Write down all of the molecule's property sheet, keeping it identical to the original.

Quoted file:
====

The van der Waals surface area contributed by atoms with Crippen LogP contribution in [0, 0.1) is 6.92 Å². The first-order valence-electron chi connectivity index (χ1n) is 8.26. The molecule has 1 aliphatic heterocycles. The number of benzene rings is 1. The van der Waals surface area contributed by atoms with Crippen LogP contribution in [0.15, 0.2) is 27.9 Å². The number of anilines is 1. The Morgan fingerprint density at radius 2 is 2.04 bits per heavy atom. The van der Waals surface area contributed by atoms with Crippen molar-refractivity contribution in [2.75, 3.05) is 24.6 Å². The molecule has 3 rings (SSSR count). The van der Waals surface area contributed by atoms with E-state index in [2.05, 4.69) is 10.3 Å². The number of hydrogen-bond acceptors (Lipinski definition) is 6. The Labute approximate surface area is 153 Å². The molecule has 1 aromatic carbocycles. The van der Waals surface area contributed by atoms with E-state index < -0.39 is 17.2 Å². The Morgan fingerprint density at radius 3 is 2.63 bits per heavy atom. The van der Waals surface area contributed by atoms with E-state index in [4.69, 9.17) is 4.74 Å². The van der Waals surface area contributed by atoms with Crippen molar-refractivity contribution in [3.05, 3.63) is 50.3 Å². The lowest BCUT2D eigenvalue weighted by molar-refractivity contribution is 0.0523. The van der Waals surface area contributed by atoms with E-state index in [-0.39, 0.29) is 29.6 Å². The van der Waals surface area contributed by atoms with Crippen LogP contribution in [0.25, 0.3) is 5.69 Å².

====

The van der Waals surface area contributed by atoms with Crippen LogP contribution in [0, 0.1) is 6.92 Å². The first-order valence-electron chi connectivity index (χ1n) is 8.26. The molecule has 1 aliphatic heterocycles. The number of benzene rings is 1. The van der Waals surface area contributed by atoms with Crippen LogP contribution in [0.15, 0.2) is 27.9 Å². The number of anilines is 1. The Morgan fingerprint density at radius 2 is 2.04 bits per heavy atom. The van der Waals surface area contributed by atoms with Crippen molar-refractivity contribution in [2.75, 3.05) is 24.6 Å². The molecule has 3 rings (SSSR count). The van der Waals surface area contributed by atoms with E-state index in [2.05, 4.69) is 10.3 Å². The number of hydrogen-bond acceptors (Lipinski definition) is 6. The Labute approximate surface area is 153 Å². The molecule has 1 aromatic carbocycles. The van der Waals surface area contributed by atoms with E-state index < -0.39 is 17.2 Å². The Morgan fingerprint density at radius 3 is 2.63 bits per heavy atom. The van der Waals surface area contributed by atoms with E-state index in [4.69, 9.17) is 4.74 Å². The van der Waals surface area contributed by atoms with Crippen molar-refractivity contribution in [3.05, 3.63) is 50.3 Å². The lowest BCUT2D eigenvalue weighted by molar-refractivity contribution is 0.0523. The van der Waals surface area contributed by atoms with E-state index in [-0.39, 0.29) is 29.6 Å². The van der Waals surface area contributed by atoms with Crippen LogP contribution in [0.25, 0.3) is 5.69 Å².